Such suggestions make shared parenting untenable because it separates the child from the primary parent.
The few studies that have looked at the father-child dyad seem to challenge the single primary parent assertion.
Using Ainsworth’s Strange Situation procedure, Drs. Joan B. Kelly and Michael E. Lamb observed that infants form primary attachments to both parents starting at around 6-7 months. The interaction between parent and child may differ – one more playful and adventurous, and the other more soothing and comforting.
However, according to Bowlby, both types of interaction are equally important to promote a secure base necessary for healthy development.
Fundamentally, children deprived of a meaningful relationship with either parent are at a greater risk of adjustment issues due to parental separation.
That’s why many who understand the importance of primary attachments to both parents support a rebuttable presumption of shared parenting because the standard non-residential access consisting essentially of every-other-weekend plus a few hours for dinner on the off-week attenuates the parent-child relationship and disrupts the attachment process.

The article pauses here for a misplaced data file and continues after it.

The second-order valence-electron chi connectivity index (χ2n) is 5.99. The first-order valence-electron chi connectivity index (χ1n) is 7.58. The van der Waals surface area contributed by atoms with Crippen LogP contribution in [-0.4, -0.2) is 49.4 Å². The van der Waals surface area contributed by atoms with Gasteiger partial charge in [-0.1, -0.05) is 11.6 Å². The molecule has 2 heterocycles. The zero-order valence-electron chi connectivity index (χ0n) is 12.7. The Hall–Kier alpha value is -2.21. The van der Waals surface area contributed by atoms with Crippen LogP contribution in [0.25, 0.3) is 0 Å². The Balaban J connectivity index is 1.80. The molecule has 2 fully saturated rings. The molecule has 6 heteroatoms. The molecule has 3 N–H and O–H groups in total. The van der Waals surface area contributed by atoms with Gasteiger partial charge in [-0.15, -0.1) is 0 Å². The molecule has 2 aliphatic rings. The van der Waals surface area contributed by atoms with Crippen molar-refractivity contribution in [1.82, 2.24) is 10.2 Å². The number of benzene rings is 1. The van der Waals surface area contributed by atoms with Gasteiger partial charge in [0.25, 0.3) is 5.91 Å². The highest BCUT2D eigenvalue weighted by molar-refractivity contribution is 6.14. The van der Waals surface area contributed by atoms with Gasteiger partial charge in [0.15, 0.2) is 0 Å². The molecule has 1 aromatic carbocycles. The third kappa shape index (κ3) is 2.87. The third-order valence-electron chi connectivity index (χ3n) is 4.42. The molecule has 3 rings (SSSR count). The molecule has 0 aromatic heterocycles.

There are studies that also challenge the assumption that infant overnights with the father should be avoided. But even if you believe that we should be cautious in regards to infant overnights, the studies that support blanket restrictions ignore the positive contributions the father brings to the infant.